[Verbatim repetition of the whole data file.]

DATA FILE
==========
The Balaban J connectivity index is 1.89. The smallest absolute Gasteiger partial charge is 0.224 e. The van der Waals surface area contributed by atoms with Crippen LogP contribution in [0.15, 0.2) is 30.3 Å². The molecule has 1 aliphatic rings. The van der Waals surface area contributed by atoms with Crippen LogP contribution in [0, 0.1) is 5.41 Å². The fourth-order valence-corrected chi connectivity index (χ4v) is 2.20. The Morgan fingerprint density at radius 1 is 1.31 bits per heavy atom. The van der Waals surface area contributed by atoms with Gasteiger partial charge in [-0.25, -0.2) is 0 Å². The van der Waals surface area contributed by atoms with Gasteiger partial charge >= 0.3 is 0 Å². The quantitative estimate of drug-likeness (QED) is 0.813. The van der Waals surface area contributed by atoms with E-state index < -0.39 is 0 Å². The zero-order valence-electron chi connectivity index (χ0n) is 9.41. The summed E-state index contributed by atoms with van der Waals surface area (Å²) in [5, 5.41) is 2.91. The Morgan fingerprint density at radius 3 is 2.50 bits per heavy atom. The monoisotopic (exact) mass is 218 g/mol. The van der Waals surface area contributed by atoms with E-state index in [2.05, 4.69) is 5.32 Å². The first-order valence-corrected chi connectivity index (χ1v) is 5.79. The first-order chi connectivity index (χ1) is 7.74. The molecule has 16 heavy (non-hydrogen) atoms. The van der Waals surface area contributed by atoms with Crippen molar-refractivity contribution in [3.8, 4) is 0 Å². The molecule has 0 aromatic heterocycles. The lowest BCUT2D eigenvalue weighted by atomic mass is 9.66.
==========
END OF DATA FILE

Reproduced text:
The Balaban J connectivity index is 1.89. The smallest absolute Gasteiger partial charge is 0.224 e. The van der Waals surface area contributed by atoms with Crippen LogP contribution in [0.15, 0.2) is 30.3 Å². The molecule has 1 aliphatic rings. The van der Waals surface area contributed by atoms with Crippen LogP contribution in [0, 0.1) is 5.41 Å². The fourth-order valence-corrected chi connectivity index (χ4v) is 2.20. The Morgan fingerprint density at radius 1 is 1.31 bits per heavy atom. The van der Waals surface area contributed by atoms with Gasteiger partial charge in [-0.25, -0.2) is 0 Å². The van der Waals surface area contributed by atoms with Gasteiger partial charge >= 0.3 is 0 Å². The quantitative estimate of drug-likeness (QED) is 0.813. The van der Waals surface area contributed by atoms with E-state index < -0.39 is 0 Å². The zero-order valence-electron chi connectivity index (χ0n) is 9.41. The summed E-state index contributed by atoms with van der Waals surface area (Å²) in [5, 5.41) is 2.91. The Morgan fingerprint density at radius 3 is 2.50 bits per heavy atom. The monoisotopic (exact) mass is 218 g/mol. The van der Waals surface area contributed by atoms with E-state index in [2.05, 4.69) is 5.32 Å². The first-order valence-corrected chi connectivity index (χ1v) is 5.79. The first-order chi connectivity index (χ1) is 7.74. The molecule has 16 heavy (non-hydrogen) atoms. The van der Waals surface area contributed by atoms with Crippen molar-refractivity contribution in [3.8, 4) is 0 Å². The molecule has 0 aromatic heterocycles. The lowest BCUT2D eigenvalue weighted by atomic mass is 9.66.